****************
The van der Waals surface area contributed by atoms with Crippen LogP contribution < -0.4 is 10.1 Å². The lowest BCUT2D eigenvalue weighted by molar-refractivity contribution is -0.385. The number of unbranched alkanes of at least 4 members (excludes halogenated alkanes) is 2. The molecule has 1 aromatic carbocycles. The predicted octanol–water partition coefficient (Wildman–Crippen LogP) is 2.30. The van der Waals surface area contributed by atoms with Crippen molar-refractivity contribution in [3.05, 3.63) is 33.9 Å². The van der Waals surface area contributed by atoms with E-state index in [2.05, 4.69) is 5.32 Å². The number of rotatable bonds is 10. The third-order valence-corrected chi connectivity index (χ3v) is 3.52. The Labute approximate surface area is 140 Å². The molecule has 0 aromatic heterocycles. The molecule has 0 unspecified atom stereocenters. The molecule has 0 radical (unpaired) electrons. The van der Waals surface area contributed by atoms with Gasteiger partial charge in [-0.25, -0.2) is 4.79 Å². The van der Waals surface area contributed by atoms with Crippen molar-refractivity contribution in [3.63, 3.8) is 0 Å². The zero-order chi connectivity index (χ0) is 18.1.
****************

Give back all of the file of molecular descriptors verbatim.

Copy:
The van der Waals surface area contributed by atoms with Crippen LogP contribution < -0.4 is 10.1 Å². The lowest BCUT2D eigenvalue weighted by molar-refractivity contribution is -0.385. The number of unbranched alkanes of at least 4 members (excludes halogenated alkanes) is 2. The molecule has 1 aromatic carbocycles. The predicted octanol–water partition coefficient (Wildman–Crippen LogP) is 2.30. The van der Waals surface area contributed by atoms with Crippen molar-refractivity contribution in [3.05, 3.63) is 33.9 Å². The van der Waals surface area contributed by atoms with E-state index in [2.05, 4.69) is 5.32 Å². The number of rotatable bonds is 10. The third-order valence-corrected chi connectivity index (χ3v) is 3.52. The Labute approximate surface area is 140 Å². The molecule has 0 aromatic heterocycles. The molecule has 0 unspecified atom stereocenters. The molecule has 0 radical (unpaired) electrons. The van der Waals surface area contributed by atoms with Gasteiger partial charge in [-0.25, -0.2) is 4.79 Å². The van der Waals surface area contributed by atoms with Crippen molar-refractivity contribution in [3.63, 3.8) is 0 Å². The zero-order chi connectivity index (χ0) is 18.1.